The Rev. Frank Griswold III, 85, Episcopal trailblazer on gay clergy
Just before dusk on Nov. 2, 2003, Bishop Frank Griswold III looked out at more than 3,000 congregants, clergy and protesters at the University of New Hampshire’s ice hockey arena. He was moments away from consecrating the first openly gay bishop in the Episcopal Church.
Now was the time, Griswold told the crowd, for anyone to raise an objection. He knew what was coming. For months, the planned elevation to bishop of the Rev. V. Gene Robinson had tested the unity within the Episcopal Church in the United States and its bonds to other Anglican communities around the world.
The atmosphere was so tense that the Griswold and Robinson wore bulletproof vests under their robes.
A few people walked out of the arena in a show of opposition. Some shouted insults. A priest from Pittsburgh began to describe sexual acts between men. “Spare us the details,” Griswold said, cutting him off.
In the end, the ordination went ahead with a mix of celebration and defiance. It also underscored the struggles of change-versus-tradition that would define the Episcopal Church leadership of the Griswold, who died March 5 at a hospital in Philadelphia at 85. He served as presiding bishop, the leader of the Episcopal Church in the United States, from 1997 to 2006.
“It has not been easy to be the presiding bishop in this season ... My basic task is to keep as many people at the table as possible,” he told PBS in 2004.
The rifts opened by Griswold were significant, but they were not new. They reflected wider demographic and cultural shifts pulling at the global Anglican Communion, a loose fellowship of more than 80 million worshipers across denominations including the Episcopal Church and the Church of England.
In some parts of the Anglican world, including the United States and Canada, issues such as same-sex marriage and women’s role in church leadership were atop the agenda. Yet the Anglican center of gravity was with churches in Africa and other parts of the former British colonial map — often holding more traditional views on Christianity and seeking to emphasize issues such as poverty and education.
The Catholic Church and some mainline Protestant denominations face similar internal pressures as flocks grow in Asia, Africa and Latin America. The battles within the Anglican churches, however, have set some of sharpest dividing lines.
Griswold was often left trying to explain himself to both sides. (The Anglican-affiliated Church of Nigeria, for example, has an estimated 18 million members and is growing, while the Episcopal Church has been shrinking for decades, with now about 2 million followers.)
For decades, he said the Episcopal Church needed to make its “big tent” credo even bigger. In Chicago, as bishop from 1987 to 1998, the number of women priests in the diocese went from zero to 41, or more than a quarter of the total diocesan priests. When Robinson was proposed as bishop of New Hampshire, Griswold said he could see “no impediment” because of his sexual orientation.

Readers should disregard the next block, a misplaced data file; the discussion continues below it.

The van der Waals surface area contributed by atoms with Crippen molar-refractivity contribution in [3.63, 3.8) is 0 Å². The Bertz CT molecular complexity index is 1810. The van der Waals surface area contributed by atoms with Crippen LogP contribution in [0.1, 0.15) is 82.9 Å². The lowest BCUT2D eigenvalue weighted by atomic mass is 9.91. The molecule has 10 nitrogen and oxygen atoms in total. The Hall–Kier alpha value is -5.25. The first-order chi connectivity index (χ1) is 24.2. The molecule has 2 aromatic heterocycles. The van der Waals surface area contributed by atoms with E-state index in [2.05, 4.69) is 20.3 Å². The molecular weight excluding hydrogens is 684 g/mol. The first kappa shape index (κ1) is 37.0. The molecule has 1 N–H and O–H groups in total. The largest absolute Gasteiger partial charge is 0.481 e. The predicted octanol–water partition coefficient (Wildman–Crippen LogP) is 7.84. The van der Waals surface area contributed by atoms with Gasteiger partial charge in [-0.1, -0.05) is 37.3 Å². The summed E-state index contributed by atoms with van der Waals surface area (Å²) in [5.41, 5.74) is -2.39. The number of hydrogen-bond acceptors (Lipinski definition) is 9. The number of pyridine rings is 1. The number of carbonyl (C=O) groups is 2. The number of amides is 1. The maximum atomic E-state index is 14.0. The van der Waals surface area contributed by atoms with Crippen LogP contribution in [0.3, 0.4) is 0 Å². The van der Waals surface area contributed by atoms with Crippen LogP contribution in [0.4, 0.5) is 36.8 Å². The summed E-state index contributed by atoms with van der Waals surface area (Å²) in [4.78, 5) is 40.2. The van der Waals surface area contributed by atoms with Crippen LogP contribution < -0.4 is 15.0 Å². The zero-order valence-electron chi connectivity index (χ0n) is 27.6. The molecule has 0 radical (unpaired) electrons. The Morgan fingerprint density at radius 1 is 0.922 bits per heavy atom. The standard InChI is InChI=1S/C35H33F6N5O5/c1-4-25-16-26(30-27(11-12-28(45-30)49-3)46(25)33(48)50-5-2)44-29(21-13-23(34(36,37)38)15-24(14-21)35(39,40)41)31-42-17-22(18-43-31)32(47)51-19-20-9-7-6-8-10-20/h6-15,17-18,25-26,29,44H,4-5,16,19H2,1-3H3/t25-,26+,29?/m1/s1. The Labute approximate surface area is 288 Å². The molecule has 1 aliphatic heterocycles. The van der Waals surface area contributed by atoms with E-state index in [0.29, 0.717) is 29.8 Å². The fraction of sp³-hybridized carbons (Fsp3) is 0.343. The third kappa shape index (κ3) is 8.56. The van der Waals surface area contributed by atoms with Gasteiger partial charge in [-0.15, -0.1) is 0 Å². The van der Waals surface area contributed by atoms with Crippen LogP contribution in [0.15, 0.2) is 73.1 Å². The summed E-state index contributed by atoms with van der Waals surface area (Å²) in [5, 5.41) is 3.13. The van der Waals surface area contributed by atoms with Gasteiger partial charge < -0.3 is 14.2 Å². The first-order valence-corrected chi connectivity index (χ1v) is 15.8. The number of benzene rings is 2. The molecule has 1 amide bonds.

Griswold had already made his position known. In 1994, he was among 90 bishops who signed a statement that called sexual orientation “morally neutral” in terms of church teaching and that same-sex couples should be treated with the same dignity as others.
He lamented, however, how the attention given to gender and sexuality had come at the expense of more pressing concerns for the church such as hunger and mortality rates in some parts of the developing world.
“I find the endless fixation on sexuality, and more specifically homosexuality, a distraction from other areas that quite frankly are matters of life and death,” he said in a 2004 interview.
Frank Tracy Griswold III was born on Sept. 18, 1937, in Bryn Mawr, Pa. His father won the first Watkins Glen Grand Prix in 1948 in an Alfa Romeo coupe. His mother was a homemaker. A 19th-century relative, the Rev. Alexander Viets Griswold, served as the Episcopal presiding bishop from 1836 to 1843.
Griswold graduated from Harvard University in 1959 with a degree in English literature and received a master’s degree in theology at the University of Oxford’s Oriel College in 1962. He was then ordained as a deacon and entered the priesthood in 1963, serving in several parishes in Pennsylvania.
As a priest in the mid-1970s, Griswold helped draft revisions in the Episcopal Church’s main text, the Book of Common Prayer, which was compiled in the 16th century after King Henry VIII broke from the Roman Catholic Church and formed the Church of England in a dispute with the Vatican over his demand for an annulment.
During his time as presiding bishop, he helped negotiate a 2001 accord of “full communion” with the Evangelical Lutheran Church in America to share clergy, churches and missionary activities. In 2006, he was succeeded as presiding bishop by the Rev. Katharine Jefferts Schori, the first woman to lead any church in the Anglican Communion.
His books included “Praying Our Days: A guide and Companion” (2018) with short prayers to mark the rhythm of the day.
His daughter, Eliza Griswold, said her father died of respiratory-related problems.